Trump and Christie

What’s most interesting to me about Christie’s endorsement of Trump is the reaction from the media and my fellow political scientists.  This Brendan Nyhan tweet captures it (though, not just Political Science):

It is a big deal.  This is the first of (surely many) actually big-name, mainstream Republican figures (Palin is definitely not mainstream) to endorse Trump.  Symbolically, it seems to make his eventual nomination seem far more inevitable.  Some good takes from Nate Silver and Ezra Klein.  Silver:

There’s a lot that ties Christie and Trump together, however. Christie and Trump have a close personal relationship. Trump has long done business in Atlantic City and is quite popular among New Jersey Republicans. Neither Christie nor Trump is especially conservative, and they’re certainly not small-government conservatives. Both can rankle their fellow Republicans, as Christie did with his self-serving convention speech and embrace of President Obama during the 2012 campaign.

Some of this may also be plain old opportunism. Trump is the most likely Republican nominee, after all. (Or at least one of the two most likely if you’re feeling very generous to Marco Rubio.) If nominated, Trump will have to pick a running mate. And if he’s elected president, he’ll have to appoint a Cabinet. Vice President Christie or Attorney General Christie ain’t all that far-fetched…

It probably also won’t be the last major endorsement for Trump. Even if most “party elites” continue to resist Trump, a lot of Republican elected officials will be looking after their own best interests instead of the collective good of the party. Some will back Trump because he’s popular in their states. Some will be looking for opportunities within a Trump administration. Some will agree with Trump’s views on immigration or his critique of the political establishment. So there will be more of these endorsements, probably. But it isn’t surprising that Christie is one of the first.

And Ezra:

The Republican Party is facing a severe collective-action problem. It’s not clear Republicans can stop Trump at this point, but if they have any chance, it will take a tremendous mobilization — a coordinated, all-points assault like nothing a political party has managed in the modern era.

At the same time, though, the overwhelming incentive for any individual Republican power player is to defect to Trump’s side while the defection will still mean something. Endorsing Trump at a moment when Trump still needs endorsements might net you a job, a kickback, a call of appreciation, something. Endorsing Trump once he’s already the nominee is meaningless. Then you’re just a pathetic follower. A weakling. A loser...[emphasis mine]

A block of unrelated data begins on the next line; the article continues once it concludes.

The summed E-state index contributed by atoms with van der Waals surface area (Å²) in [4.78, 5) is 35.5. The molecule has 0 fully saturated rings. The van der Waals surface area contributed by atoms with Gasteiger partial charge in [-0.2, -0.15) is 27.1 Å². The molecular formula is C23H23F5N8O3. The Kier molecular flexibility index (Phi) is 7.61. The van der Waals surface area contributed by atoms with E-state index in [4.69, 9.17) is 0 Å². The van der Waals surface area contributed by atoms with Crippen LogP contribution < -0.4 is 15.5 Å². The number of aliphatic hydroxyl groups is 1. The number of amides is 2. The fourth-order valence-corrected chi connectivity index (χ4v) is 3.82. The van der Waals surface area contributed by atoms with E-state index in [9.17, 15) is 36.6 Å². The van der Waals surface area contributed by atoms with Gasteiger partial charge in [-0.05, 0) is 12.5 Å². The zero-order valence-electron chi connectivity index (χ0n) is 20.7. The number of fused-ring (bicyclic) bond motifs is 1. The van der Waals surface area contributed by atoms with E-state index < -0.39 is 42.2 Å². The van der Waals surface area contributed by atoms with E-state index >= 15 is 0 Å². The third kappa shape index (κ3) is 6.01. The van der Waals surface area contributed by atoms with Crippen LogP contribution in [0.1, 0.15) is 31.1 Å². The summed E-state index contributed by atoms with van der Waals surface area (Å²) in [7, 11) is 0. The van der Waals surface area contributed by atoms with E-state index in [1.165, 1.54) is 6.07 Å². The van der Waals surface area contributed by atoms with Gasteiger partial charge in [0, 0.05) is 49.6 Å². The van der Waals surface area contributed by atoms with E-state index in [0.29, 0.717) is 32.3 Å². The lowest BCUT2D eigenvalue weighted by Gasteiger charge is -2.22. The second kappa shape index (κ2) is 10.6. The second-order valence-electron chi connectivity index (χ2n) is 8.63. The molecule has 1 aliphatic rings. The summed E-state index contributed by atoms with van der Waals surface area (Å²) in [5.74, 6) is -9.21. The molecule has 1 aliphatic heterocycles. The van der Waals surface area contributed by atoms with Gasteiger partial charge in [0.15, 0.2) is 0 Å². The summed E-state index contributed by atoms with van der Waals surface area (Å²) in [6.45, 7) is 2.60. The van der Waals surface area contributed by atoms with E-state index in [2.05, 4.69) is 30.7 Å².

Christie isn’t an outsider. He’s a member of the Republican establishment in good standing. He gave the keynote speech at the 2012 Republican National Convention. He was chair of the Republican Governor’s Association. He was vetted as Mitt Romney’s vice president. He is tied into the party’s think tanks, its funders, its advocacy organizations, its interest groups. His endorsement of Trump isn’t a sign that he’s changed; it’s a sign that he thinks what being a member of the Republican establishment means is changing. It used to mean endorsing Mitt Romney. Now it means endorsing Donald Trump.

 The Republican establishment is not a secret society in Washington — it’s the people who have power in the Republican Party. If Donald Trump wins the Republican nomination, the Republican establishment will quickly become people Donald Trump likes and entrusts with power. So now all the insiders who’ve fought Trump face a question: Do they hate Trump more than they love being on the inside?

 

About Steve Greene
Professor of Political Science at NC State http://faculty.chass.ncsu.edu/shgreene

One Response to Trump and Christie

  1. R. Jenrette says:

    The way I see it that Chris Christie’s endorsement of Donald Trump is a job seeking plan. H’ll need a job when his term as Governor ends. After all, that cushy job with David Samson’s (former head of the Port Authority) prominent law firm may no longer exist since Samson is now facing federal charges.
    Christie is no longer popular in New Jersey, polls say, so he can’t confidently run for the Senate. He must be thinking the Donald will reward him with a really big job for being the first GOP establishment bigwig to endorse him. Trump could make him Attorney-General, he dreams. Or maybe a Supreme Court justice. Dream on, Chris.
    Republican voters have already shown what they think of you. Tump has you down for a loser.

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